Like me, you may have many, many responsibilities, titles, projects and happenings going on year-round or maybe it comes and goes for you - your busyiness is extra crazy just in a certain season for you. Some seasonal outdoor workers get to slow down or take advantage of having some extra days off as the snow and cold approaches. Others of us ramp up towards the end of the year: year end meetings, taking clients to dinner, next years department goals, maybe getting a head start on business taxes, work parties, church parties, charity holiday gatherings, gatherings with friends & neighbors, ordering and mailing Christmas cards, extra family activities such as Christmas light seeing or ice skating, volunteering, gift shopping, Christmas programs and of course breakfast with Santa. This comes along with the norm: 8-12 hour a day job duties, going to kids ball games & performances, taking kids to events, vehicle maintence, cooking dinner, laundry, cleaning house, paying bills, etc. Isn't it no wonder that health studies show that the final eight weeks of the year can be burdensom?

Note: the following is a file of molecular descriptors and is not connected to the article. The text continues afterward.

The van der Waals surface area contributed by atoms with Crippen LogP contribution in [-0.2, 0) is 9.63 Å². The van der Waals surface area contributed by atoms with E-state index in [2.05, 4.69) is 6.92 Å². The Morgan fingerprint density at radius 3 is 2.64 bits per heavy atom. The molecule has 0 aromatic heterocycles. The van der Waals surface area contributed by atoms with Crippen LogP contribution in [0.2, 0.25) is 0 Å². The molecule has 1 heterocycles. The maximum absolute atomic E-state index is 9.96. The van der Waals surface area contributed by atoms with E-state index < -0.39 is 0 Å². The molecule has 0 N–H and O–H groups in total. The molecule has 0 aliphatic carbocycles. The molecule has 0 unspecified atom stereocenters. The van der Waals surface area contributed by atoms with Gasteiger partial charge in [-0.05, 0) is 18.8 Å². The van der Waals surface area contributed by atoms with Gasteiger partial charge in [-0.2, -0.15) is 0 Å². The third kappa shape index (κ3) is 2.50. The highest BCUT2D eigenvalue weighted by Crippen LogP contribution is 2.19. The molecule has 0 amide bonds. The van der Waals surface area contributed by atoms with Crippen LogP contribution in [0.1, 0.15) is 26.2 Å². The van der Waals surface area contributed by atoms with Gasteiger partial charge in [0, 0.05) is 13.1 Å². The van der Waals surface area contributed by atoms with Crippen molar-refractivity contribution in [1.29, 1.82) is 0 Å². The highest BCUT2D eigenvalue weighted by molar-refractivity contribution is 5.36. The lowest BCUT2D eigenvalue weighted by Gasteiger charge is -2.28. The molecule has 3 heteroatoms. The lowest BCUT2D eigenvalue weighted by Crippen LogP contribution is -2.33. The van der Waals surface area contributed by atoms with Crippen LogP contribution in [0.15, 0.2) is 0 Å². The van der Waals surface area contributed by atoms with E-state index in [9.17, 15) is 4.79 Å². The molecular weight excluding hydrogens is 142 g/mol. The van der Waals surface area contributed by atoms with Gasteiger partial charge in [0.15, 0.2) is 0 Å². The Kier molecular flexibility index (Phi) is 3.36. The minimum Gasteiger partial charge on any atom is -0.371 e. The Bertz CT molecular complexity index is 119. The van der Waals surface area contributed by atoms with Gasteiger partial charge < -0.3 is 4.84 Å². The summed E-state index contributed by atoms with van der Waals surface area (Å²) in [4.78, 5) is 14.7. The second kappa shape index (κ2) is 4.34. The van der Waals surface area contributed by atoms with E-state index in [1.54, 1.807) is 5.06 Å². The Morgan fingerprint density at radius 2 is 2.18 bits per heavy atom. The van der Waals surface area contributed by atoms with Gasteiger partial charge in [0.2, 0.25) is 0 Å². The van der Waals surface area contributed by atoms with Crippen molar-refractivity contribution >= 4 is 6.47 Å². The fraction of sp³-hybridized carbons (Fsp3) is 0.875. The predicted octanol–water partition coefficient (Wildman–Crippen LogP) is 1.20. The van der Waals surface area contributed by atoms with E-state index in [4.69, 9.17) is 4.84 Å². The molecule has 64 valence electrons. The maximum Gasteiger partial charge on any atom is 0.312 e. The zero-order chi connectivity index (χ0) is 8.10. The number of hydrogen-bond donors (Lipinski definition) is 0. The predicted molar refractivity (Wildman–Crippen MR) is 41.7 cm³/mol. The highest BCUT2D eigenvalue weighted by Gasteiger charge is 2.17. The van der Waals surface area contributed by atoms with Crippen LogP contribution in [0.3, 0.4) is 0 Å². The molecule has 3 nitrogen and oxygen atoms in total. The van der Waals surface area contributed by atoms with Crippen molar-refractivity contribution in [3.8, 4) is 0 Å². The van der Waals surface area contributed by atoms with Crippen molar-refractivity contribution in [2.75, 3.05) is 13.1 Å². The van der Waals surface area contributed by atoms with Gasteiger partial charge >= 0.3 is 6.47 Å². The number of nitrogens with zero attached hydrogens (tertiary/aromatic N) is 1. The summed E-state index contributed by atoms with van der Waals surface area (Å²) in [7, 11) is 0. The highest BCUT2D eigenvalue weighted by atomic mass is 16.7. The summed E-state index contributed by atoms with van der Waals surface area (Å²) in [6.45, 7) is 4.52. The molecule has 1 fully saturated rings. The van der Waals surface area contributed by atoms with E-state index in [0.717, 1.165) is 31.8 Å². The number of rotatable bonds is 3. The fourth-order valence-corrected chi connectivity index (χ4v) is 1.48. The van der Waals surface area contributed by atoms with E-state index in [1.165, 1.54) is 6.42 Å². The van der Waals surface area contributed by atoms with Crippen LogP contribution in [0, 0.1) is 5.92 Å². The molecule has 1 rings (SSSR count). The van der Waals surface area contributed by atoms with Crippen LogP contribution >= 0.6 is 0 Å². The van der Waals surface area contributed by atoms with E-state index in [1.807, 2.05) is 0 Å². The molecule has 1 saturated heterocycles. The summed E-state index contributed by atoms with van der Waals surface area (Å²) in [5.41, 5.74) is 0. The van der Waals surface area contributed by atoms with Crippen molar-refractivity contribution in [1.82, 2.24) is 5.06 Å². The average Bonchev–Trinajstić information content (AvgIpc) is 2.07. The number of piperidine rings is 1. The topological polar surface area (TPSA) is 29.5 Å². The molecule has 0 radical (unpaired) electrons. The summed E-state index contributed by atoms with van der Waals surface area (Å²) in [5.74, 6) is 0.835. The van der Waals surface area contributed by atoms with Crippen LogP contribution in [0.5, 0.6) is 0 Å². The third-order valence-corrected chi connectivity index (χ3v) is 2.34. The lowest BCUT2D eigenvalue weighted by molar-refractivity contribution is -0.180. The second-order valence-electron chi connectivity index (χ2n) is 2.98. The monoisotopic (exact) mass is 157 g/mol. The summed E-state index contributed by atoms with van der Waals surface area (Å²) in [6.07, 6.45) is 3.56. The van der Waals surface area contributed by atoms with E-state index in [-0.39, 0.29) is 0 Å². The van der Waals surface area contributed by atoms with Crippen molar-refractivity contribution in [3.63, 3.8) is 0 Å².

The list above has some fun things, some honorable activities, some are just life's stuff, and many are good things or lead to good times - but are they the best things? Do good things in life keep you from the best things in life? Being honest, I have to say, "yes-I have been guilty of letting a whole lot of good things trump the best things for me". For various reasons, such as anger, seeking affirmation and people pleasing - I struggled to set boundaries to protect myself from burnout. I neglected rest, stillness, peace, quiet, love, family, friends, so that I could over-work, over-volunteer, help those outside my inner circle. God and my family received my leftovers: the little time I had left over for them - you know come home late, tired, hungry, sore, grouchy, running on "E". Then I'd ask God: "please help me do it all over again tomorrow cause right now I'm drained." Those I loved most received the least from me: time, love, affirmation, joy, etc.
Pastor Bill Hybels has preached to Willow Creek Community Church several times and at least the last couples years, on the importance of our calendar. Those sermons are full of great nuggets, but Bill's overall and bottom line point is: "Our calendar should reflect who we want to become, rather than what we want to get done." If I want to gain a degree- school becomes a priority on my calendar. If I want to richen a certain relationship with a friend - I put their name on my calendar. If I want to become wise - reading books goes on my calendar. If I want to become more loving - church, counseling and reading may go on my calendar. Get the point?